The Bureau of Land Management plans to test a controversial sterilization method on wild mares in Utah that's a key part of a herd-reduction strategy the agency is trying to implement. The agency's strategy incorporates much of the 10 Years to AML agenda, which calls for the mass round-up of wild horses and a "panoply" of fertility control methods. The sterilization technique proposed for the Utah herd is called ovariectomy via colpotomy, which involves removing the ovaries from mares. BLM has stepped up efforts, particularly in the past six months, to round up wild horses and to test longer-range fertility control methods.
In a decision record issued this week, BLM approved a plan to round up as many as 590 wild horses from the Confusion Herd Management Area in Utah. The 235,000-acre HMA has about 661 wild horses, and BLM wants to bring that number down to within the so-called appropriate management level of about 70 animals. The first of what could be several wild horse "gathers" could start next month.
Michael Gates, acting manager of BLM's West Desert District in Utah, wrote in his decision record that previous research has shown "strong evidence that this method can be used by BLM in wild horse management, with an acceptable level of safety for people and treated horses." Without the use of sterilization, Gates added, BLM would likely need to remove wild horses from the Confusion HMA "every 3 to 5 years" to keep populations under control. Challenges to the plan can be filed to the Interior Board of Land Appeals—and appeals are likely.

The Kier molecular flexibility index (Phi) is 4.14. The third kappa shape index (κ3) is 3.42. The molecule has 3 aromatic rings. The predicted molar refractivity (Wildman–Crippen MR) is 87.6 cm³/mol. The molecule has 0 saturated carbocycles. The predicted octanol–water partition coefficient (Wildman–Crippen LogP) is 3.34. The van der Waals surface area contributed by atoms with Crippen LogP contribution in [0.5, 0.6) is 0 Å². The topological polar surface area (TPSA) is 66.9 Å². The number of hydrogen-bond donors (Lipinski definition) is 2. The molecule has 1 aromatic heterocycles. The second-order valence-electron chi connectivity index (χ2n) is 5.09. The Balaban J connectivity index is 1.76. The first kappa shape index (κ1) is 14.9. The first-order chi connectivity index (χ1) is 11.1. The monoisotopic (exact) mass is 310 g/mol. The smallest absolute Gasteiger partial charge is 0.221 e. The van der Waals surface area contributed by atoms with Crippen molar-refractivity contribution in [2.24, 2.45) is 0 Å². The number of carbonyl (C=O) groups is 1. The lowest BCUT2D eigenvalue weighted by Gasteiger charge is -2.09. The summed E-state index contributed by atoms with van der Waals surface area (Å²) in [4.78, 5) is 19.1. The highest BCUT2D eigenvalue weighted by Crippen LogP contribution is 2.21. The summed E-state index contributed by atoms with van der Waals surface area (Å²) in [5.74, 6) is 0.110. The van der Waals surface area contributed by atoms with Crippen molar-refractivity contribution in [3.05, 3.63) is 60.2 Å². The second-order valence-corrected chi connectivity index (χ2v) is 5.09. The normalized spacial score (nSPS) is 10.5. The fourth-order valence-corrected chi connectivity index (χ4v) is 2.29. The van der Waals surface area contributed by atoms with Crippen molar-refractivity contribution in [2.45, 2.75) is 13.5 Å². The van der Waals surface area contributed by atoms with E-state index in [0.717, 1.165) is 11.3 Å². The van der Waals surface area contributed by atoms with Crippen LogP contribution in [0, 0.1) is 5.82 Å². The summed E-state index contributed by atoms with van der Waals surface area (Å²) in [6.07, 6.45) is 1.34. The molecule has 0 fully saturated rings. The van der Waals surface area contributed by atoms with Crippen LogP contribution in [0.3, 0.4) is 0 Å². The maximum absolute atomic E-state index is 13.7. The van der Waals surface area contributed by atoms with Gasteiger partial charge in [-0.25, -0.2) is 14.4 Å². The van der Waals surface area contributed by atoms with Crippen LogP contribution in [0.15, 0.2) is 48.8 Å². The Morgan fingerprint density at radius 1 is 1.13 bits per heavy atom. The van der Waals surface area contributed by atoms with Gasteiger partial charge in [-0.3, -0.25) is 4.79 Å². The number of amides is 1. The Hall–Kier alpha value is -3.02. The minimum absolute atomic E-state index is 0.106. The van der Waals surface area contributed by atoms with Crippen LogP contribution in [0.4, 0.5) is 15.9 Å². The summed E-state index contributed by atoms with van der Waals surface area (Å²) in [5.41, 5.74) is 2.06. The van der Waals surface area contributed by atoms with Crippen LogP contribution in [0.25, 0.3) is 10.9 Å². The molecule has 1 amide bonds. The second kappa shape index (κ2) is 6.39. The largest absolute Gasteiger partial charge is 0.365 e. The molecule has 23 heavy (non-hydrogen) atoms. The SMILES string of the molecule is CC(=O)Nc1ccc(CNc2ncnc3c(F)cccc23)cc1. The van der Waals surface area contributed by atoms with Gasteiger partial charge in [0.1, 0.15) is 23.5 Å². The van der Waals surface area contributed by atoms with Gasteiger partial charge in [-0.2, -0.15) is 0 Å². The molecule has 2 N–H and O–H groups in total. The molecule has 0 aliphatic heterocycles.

Most advocacy groups and a number of congressional Democrats, including House Natural Resources Chairman Raúl Grijalva of Arizona, favor expanding the use of porcine zona pellucida, or PZP. While effective, the vaccine renders mares infertile for about a year.
This will mark the fourth time in the past decade that BLM has attempted to test ovariectomy via colpotomy, dating back to the Obama administration. Each time, lawsuits from advocates have prompted BLM to stop the research or walk away from it.
Source: E&E News